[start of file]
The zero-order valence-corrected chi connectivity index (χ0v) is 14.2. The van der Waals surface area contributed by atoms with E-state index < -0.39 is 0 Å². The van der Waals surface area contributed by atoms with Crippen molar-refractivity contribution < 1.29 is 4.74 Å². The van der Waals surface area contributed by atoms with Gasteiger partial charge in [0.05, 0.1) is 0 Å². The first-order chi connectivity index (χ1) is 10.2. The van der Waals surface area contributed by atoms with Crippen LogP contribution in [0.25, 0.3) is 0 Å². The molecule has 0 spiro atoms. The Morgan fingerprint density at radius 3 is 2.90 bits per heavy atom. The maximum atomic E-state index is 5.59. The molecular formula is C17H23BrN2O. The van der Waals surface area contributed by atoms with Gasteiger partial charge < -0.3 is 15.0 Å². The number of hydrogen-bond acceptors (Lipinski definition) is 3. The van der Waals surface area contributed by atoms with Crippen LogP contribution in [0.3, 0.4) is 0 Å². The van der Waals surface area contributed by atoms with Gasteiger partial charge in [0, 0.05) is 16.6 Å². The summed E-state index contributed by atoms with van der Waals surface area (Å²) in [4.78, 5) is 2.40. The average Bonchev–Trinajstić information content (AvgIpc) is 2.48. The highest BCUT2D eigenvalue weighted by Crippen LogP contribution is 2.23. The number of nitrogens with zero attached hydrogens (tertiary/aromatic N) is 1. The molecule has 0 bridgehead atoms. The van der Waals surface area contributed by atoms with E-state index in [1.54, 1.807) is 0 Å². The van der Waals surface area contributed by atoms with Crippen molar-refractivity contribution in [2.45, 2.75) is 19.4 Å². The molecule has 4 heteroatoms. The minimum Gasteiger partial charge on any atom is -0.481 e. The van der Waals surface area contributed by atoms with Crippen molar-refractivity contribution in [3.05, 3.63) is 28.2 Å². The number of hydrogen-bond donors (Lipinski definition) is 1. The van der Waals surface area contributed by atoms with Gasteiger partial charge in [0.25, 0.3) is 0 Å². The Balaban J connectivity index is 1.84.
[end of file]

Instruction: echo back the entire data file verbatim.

The zero-order valence-corrected chi connectivity index (χ0v) is 14.2. The van der Waals surface area contributed by atoms with E-state index < -0.39 is 0 Å². The van der Waals surface area contributed by atoms with Crippen molar-refractivity contribution < 1.29 is 4.74 Å². The van der Waals surface area contributed by atoms with Gasteiger partial charge in [0.05, 0.1) is 0 Å². The first-order chi connectivity index (χ1) is 10.2. The van der Waals surface area contributed by atoms with Crippen LogP contribution in [0.25, 0.3) is 0 Å². The molecule has 0 spiro atoms. The Morgan fingerprint density at radius 3 is 2.90 bits per heavy atom. The maximum atomic E-state index is 5.59. The molecular formula is C17H23BrN2O. The van der Waals surface area contributed by atoms with Gasteiger partial charge < -0.3 is 15.0 Å². The number of hydrogen-bond acceptors (Lipinski definition) is 3. The van der Waals surface area contributed by atoms with Crippen LogP contribution in [0.3, 0.4) is 0 Å². The van der Waals surface area contributed by atoms with Gasteiger partial charge in [0, 0.05) is 16.6 Å². The summed E-state index contributed by atoms with van der Waals surface area (Å²) in [4.78, 5) is 2.40. The average Bonchev–Trinajstić information content (AvgIpc) is 2.48. The highest BCUT2D eigenvalue weighted by Crippen LogP contribution is 2.23. The number of nitrogens with zero attached hydrogens (tertiary/aromatic N) is 1. The molecule has 0 bridgehead atoms. The van der Waals surface area contributed by atoms with E-state index in [1.54, 1.807) is 0 Å². The van der Waals surface area contributed by atoms with Crippen molar-refractivity contribution in [2.45, 2.75) is 19.4 Å². The molecule has 4 heteroatoms. The minimum Gasteiger partial charge on any atom is -0.481 e. The van der Waals surface area contributed by atoms with Crippen molar-refractivity contribution in [3.05, 3.63) is 28.2 Å². The number of hydrogen-bond donors (Lipinski definition) is 1. The van der Waals surface area contributed by atoms with Gasteiger partial charge in [0.25, 0.3) is 0 Å². The Balaban J connectivity index is 1.84.